Films about decent men tempted to stray by beautiful strangers are nothing new, and neither are stories about love and lust in the big city, but the same old themes get a nice modern spin in Monogamy, the feature directing debut from Muderball's Dana Adam Shaprio. Starring Chris Messina in a concerted effort to break out of his bland Hollywood Nice Guy mold, the movie is suitably creepy and lyrical at turns, and makes excellent use of its modern gentrified Brooklyn setting. WIthout presenting anything particularly revolutionary or even unique, Monogamy is still a pretty satisfying take on a basic story that's fascinated filmmakers for decades.
Theo (Messina) and Nat (Rashida Jones) are in a comfortable long-term relationship and recently engaged, sharing a loft near the Brooklyn Navy Yard and an adorable dog, and supporting each other in their various artistic pursuits-- Theo's a wedding photographer, Nat's a budding musician. A little bored with the endless stream of fussy brides and grooms, Theo has also started up a side business as Gumshoot, in which he photographs people on the sly and theoretically reveals something about them. The business is just starting to pick up when he's contacted by the terse Subgirl, who asks him to photograph her on the tennis courts, but instead masturbates, very much in public and apparently for Theo's business.
Quickly distancing himself from both Nat and his friends, Theo becomes obsessed with Subgirl, following her again to several outdoor sexual assignations with a mystery man, and poring over close-ups of her photos late at night. Even when Nat winds up in the hospital thanks to a nasty cut on her thumb, Theo can't cut himself off, and of course there are consequences. He's not cheating, exactly, but clearly Theo's experiences at a distance with Subgirl cause him to rethink his cozy relationship, even on some level he knows better.
Along with Messina's brooding, remarkably sympathetic performance, Monogamy's greatest strength is its willingness to be vague, never truly taking sides between Theo's obsessions and Nat's rational desire to have her fiancee back. Even when the film seemingly supports Theo being unfair to Nat, like berating her for not wanting to have sex in her hospital bed, the scene is followed up with a scene of him being truly awful; neither Messina nor Shaprio (along with co-writer Evan M. Weiner) are afraid to make Theo unlikeable, and allow the audience to decide whether or not to go along with him. At times I felt my feminist ire rising-- who is this guy, anyway?--but I was always ready to see where Theo's downward spiral took him next.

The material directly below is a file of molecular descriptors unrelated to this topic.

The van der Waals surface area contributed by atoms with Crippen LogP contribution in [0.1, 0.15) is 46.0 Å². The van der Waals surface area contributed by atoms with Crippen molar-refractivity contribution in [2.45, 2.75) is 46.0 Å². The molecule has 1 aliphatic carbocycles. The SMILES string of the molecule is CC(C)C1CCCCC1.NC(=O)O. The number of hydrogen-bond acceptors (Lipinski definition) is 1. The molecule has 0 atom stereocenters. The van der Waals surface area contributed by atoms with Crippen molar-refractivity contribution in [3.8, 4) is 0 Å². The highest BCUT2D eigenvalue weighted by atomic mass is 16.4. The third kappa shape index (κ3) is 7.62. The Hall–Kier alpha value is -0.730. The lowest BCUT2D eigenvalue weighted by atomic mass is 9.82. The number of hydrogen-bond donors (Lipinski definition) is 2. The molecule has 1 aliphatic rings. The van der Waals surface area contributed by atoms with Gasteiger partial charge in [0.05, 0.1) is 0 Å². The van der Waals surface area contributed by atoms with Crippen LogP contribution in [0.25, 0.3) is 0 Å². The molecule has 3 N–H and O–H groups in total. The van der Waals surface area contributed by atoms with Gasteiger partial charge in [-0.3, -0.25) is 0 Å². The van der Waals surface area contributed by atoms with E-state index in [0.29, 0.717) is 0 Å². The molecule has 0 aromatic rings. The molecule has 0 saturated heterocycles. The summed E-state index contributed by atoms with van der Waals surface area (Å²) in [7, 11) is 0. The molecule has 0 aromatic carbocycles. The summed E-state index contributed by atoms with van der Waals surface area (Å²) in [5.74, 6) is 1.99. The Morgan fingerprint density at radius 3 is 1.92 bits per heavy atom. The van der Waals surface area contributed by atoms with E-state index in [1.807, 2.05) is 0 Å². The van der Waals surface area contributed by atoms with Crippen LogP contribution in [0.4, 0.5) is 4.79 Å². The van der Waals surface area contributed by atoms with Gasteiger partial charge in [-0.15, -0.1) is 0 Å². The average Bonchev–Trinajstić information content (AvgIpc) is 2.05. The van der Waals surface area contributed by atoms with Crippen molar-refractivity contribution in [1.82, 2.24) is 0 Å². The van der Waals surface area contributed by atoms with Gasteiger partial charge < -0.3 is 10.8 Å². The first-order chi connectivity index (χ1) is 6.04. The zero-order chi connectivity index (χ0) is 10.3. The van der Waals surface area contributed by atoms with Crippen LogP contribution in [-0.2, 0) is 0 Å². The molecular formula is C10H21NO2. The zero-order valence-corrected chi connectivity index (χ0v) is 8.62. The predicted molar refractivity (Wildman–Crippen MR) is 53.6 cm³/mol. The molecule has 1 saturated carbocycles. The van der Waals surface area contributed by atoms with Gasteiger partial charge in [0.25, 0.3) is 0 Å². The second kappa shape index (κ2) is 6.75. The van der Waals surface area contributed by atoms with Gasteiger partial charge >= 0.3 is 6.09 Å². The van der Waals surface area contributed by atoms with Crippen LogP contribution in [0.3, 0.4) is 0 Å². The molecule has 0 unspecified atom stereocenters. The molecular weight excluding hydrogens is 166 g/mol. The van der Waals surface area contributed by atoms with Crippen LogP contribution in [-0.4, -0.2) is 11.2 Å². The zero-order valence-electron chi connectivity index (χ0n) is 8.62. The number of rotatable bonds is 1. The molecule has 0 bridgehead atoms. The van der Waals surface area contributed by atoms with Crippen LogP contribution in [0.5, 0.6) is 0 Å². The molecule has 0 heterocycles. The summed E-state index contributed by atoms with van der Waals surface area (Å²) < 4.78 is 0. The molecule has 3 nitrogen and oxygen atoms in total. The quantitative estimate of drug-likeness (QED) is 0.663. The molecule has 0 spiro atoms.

It's also crucial that Jones is a performer equal to Messina, helping build a believable relationship between Theo and Nat in the earlier scenes and providing a kind of outlet for the audience as we shake our heads at his ridiculous actions. As Theo's obsessions pick up speed in the third act, though, Jones is largely left out, which is a mistake; we've come to like Theo in many ways because she does, and without her Theo is simply a mess-- a fact the movie recognizes, but a little bit too late.
With elegant-- maybe a little over-elegant-- cinematography, an excellent sense of place within New York, an inventive score and a well-rounded supporting cast, Monogamy has the look and feel of something that could expand well beyond the festival, even if just for the chance to see Messina-- last seen as the cuddly uber-husband in Julie & Julia--embrace his dark side.The movie could have been a little better to its female characters (those on-screen and off) and the ending is a major letdown, but in general Monogamy is surprising for how well it tackles themes we thought had been fully examined on film.
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